Beef Checkoff, requiring mandatory beef promotion, including messages such as: "Beef. It’s What’s for Dinner," declared unconstitutional. Beef Checkoff Declared Unconstitutional

In a case with broad implications for the nation’s agricultural commodity promotion programs, a federal judge in South Dakota on June 21 struck down the federal Beef Promotion and Research Act, which is responsible for the beef checkoff and messages such as: "Beef. It’s What’s for Dinner."

In Livestock Marketing Association v. USDA, U.S. District Judge Charles Kornmann ruled: "The beef checkoff is unconstitutional in violation of the First Amendment because it requires plaintiffs to pay, in part, for speech to which the plaintiffs object."

Judge Kornmann has given the U.S. Department of Agriculture (USDA) and the Cattlemen’s Beef Board (CBB) until July 15 to finish collecting beef checkoff funds. After that date, the USDA and CBB are barred from any further collection of checkoff funds in order to "wind down" the program. In addition, the defendants are permanently enjoined from using any existing checkoff funds for influencing government action to preserve the program.

The beef checkoff, which raises more than $85 million annually, is paid for by a mandatory assessment on beef and dairy producers of $1 per head of cattle sold. Authorized by Congress in 1985, the program is overseen by the USDA, and run by the CBB.

The lawsuit stems from the Livestock Marketing Association’s (LMA) efforts in 1998 to obtain a referendum on the continuation of the beef checkoff. Despite the LMA having collected the required number of signatures on petitions, the USDA failed to validate the signatures and schedule a referendum vote. The LMA and the Western Organization of Resource Councils filed suit seeking immediate USDA action on the petitions and a refund to beef producers of more than $10 million in checkoff funds it claims were used improperly for lobbying activities since 1998.

Following the U.S. Supreme Court’s June 25, 2001 ruling in United States v. United Foods that the mushroom checkoff violates the First Amendment rights of mushroom growers, the LMA suit was expanded to include a similar constitutional challenge.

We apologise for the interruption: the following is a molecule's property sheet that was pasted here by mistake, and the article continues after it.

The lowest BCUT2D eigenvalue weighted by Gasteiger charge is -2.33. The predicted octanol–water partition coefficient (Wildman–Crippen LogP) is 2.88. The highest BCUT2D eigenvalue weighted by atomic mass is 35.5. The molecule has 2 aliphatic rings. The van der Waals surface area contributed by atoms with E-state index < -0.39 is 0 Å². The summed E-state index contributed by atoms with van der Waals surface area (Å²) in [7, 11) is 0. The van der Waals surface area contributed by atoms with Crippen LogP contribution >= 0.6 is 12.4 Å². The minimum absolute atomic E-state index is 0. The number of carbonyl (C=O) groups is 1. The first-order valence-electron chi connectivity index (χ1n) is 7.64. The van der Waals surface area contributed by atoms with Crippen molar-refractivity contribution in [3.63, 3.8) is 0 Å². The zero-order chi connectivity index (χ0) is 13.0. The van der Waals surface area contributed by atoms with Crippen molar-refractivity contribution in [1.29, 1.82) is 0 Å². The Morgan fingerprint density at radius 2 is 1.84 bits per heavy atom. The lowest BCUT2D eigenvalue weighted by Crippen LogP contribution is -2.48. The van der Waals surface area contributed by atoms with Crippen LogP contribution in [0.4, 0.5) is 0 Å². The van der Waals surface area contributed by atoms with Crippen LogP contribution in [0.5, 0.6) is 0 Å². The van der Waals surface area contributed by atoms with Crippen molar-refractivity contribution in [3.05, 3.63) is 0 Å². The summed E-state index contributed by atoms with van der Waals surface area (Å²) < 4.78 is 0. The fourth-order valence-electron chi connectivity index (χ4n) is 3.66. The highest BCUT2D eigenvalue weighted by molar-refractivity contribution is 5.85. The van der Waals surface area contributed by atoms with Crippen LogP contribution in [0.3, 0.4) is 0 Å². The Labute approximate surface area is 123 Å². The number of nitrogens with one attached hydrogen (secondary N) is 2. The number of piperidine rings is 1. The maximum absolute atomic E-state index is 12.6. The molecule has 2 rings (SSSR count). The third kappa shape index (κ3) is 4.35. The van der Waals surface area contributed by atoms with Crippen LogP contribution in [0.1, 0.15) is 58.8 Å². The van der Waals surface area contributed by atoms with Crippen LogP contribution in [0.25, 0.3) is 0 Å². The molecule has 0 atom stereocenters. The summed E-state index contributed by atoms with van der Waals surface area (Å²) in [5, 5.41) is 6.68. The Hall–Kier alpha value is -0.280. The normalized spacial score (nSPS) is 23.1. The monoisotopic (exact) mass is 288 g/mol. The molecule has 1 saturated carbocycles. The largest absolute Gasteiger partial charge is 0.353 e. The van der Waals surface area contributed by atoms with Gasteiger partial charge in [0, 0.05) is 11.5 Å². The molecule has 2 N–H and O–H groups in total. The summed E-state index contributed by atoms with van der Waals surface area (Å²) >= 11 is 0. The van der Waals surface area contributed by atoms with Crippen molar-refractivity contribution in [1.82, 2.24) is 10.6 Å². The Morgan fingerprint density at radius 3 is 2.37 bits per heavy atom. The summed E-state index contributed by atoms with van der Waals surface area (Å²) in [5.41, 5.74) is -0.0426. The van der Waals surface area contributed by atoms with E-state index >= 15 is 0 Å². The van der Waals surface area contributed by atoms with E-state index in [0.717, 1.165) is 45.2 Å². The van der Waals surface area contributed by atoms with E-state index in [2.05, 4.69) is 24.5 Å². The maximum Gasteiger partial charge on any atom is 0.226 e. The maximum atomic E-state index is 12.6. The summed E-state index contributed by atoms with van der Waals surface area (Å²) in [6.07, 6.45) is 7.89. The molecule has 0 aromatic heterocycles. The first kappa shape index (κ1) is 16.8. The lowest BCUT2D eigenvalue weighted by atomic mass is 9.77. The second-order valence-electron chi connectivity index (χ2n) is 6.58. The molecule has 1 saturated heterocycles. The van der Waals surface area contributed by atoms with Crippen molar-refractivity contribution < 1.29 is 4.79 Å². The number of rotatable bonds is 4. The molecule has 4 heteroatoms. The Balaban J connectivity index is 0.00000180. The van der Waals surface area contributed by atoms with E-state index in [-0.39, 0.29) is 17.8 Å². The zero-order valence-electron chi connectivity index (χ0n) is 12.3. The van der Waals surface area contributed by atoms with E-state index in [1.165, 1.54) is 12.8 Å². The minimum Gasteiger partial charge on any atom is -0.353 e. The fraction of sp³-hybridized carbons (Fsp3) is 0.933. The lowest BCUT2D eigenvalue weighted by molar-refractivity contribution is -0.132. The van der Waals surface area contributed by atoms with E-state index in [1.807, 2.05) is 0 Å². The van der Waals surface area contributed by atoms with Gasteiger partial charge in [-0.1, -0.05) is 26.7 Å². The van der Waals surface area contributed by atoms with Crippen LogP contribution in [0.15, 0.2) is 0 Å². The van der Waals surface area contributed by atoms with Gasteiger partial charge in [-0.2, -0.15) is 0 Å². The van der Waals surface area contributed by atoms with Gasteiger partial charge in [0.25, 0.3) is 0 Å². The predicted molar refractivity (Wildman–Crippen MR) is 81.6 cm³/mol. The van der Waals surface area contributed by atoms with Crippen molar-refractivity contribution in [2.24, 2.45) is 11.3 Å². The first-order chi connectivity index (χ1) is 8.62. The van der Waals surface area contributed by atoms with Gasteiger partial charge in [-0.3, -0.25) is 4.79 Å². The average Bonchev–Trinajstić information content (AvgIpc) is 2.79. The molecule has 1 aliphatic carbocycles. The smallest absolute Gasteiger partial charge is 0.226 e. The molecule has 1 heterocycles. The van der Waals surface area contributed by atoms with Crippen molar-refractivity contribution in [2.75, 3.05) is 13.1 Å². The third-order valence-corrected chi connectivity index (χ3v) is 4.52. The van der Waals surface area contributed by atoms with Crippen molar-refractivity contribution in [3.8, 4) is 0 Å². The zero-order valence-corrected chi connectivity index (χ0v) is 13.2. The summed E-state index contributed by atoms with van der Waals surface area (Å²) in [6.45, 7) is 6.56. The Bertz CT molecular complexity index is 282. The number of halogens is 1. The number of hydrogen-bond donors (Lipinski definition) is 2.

"The beef checkoff is, in all material respects, identical to the mushroom checkoff," wrote Judge Kornmann in his 21-page decision. "If the First Amendment means anything, it means that compelling speech must be the last and not the first strategy considered by the government."

Perhaps recognizing the weakness of its arguments in the wake of United Foods, the government relied heavily in this case on the novel argument that checkoffs may be constitutional if construed as an extension of the government’s own speech. Judge Kornmann, in rejecting that notion, wrote: "The so-called ‘government speech’ doctrine is not so much a doctrine as it is an evolving concept....The generic advertising program funded by the beef checkoff is not government speech and is therefore not excepted from First Amendment challenge....."

A separate ruling on the constitutionality of the beef checkoff is expected soon in a case pending in U.S. District Court in Billings, Montana. In Charter v. USDA, independent Montana cattle ranchers Steve and Jeanne Charter, in conjunction with the Center for Individual Freedom, seek to freeze all existing beef checkoff assets and establish an escrow account for those assets and for future checkoff payments, pending the outcome of the case. The suit also seeks a refund of past compelled payments, should the program be declared unconstitutional.

In addition, a lawsuit challenging the constitutionality of the dairy checkoff is underway in U.S. District Court in Scranton, Pennsylvania. The suit, filed on behalf of Joe and Brenda Cochran, with assistance from the Center for Individual Freedom, seeks to enjoin the USDA and the Dairy Promotion Board from collecting dairy checkoff assessments, or using existing checkoff funds without prior consent of those assessed, pending a declaratory judgment in the case.

June 25, 2002
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